Though the light at the end of the metaphoric tunnel is still but a candle flickering in the wind, March 2010 brought with it an improved job market number. While we're far from out of the woods in terms of a strong economy yet again and a decreasing unemployment rate, small improvements like this, if they continue, will add up in the end. Slow and steady wins the race, right? The tortoise thought so, and we saw how that panned out for him.
The job market is showing signs of life, though its slow recovery suggests unemployment will remain high for years to come.
Employers added 162,000 jobs in March, the biggest monthly gain in three years, with one-third of the growth coming from the government's hiring of 48,000 temporary workers for the 2010 Census. Despite those gains, the jobless rate held steady at 9.7% as new workers entered the job market and people who had previously quit the labor force returned.
The average length of unemployment rose last month to the highest point since record keeping began in 1948: more than 31 weeks. The number of workers out of work for six months or more rose sharply.
The latest report, which marks the third month since November in which payrolls increased, indicates the labor market is pulling out of a deep downturn that slashed more than eight million jobs since the recession hit in late 2007.
"It confirms that the economy has turned an important corner," says J.P. Morgan Chase & Co. chief economist Bruce Kasman. "It's been growing for a while, but I think what we're seeing is that this growth is now broadening out to include jobs."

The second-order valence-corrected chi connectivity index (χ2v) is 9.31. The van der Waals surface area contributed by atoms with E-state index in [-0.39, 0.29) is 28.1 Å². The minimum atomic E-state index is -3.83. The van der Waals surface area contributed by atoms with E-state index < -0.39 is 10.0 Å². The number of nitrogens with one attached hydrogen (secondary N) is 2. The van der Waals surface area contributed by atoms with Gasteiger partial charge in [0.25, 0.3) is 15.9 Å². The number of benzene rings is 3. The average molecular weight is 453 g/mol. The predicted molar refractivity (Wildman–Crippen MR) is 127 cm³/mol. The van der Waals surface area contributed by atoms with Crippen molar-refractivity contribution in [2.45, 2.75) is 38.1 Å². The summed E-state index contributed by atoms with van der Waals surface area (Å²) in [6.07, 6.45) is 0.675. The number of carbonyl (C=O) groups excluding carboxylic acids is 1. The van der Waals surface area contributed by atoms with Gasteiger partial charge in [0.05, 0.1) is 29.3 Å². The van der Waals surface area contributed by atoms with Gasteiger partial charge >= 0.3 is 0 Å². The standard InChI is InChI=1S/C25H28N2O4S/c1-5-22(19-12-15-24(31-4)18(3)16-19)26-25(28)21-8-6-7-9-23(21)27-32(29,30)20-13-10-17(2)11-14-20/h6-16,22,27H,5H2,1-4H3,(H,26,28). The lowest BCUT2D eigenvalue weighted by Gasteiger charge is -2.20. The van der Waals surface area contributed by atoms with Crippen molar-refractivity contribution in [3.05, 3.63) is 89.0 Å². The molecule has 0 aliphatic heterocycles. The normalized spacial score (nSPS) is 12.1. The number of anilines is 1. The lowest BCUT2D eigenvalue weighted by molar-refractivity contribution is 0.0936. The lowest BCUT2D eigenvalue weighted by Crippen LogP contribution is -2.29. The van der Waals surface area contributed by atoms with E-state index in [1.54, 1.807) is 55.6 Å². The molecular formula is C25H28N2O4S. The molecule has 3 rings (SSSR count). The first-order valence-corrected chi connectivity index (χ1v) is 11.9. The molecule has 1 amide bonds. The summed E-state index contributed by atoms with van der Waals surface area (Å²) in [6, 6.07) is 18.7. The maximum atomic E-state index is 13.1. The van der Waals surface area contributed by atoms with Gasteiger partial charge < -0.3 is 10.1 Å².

The stock market was closed Friday for a holiday, but the jobs report sent stock futures climbing during a morning session. As investors anticipate a stronger economy—and look ahead to an eventual Federal Reserve rate hike—they pushed down Treasury debt prices, sending the yield on 10-year Treasury notes, the benchmark for corporate and consumer borrowing, to 3.94%, the highest since June.
Among those who have landed jobs lately is New York Web developer Philip John Basile, although, as with many other new hires, it is a temporary six-month assignment with the Leukemia & Lymphoma Society. He had been searching in earnest for three months, he says. "I'm still looking for a permanent job, but this is a good middle ground," he says.
Many employers are reluctant to hire until they see stronger evidence of an economic recovery. Private-sector payrolls increased by 123,000 in March, but much of that boost was a bounce back from employment depressed in February by snowstorms. The government said overall payrolls increased by an average of 54,000 a month over the last three months.
The economic recovery so far remains heavily reliant on government support, which is visible in the jobs numbers. Hiring for the decennial census is expected to add hundreds of thousands of temporary jobs in the coming months. Other forms of government intervention also remain crucial. The housing sector's boost is being driven in part by tax breaks and extensive government support for the mortgage market. And last year's $787 billion stimulus is temporarily preventing even deeper job losses in fields from construction to education.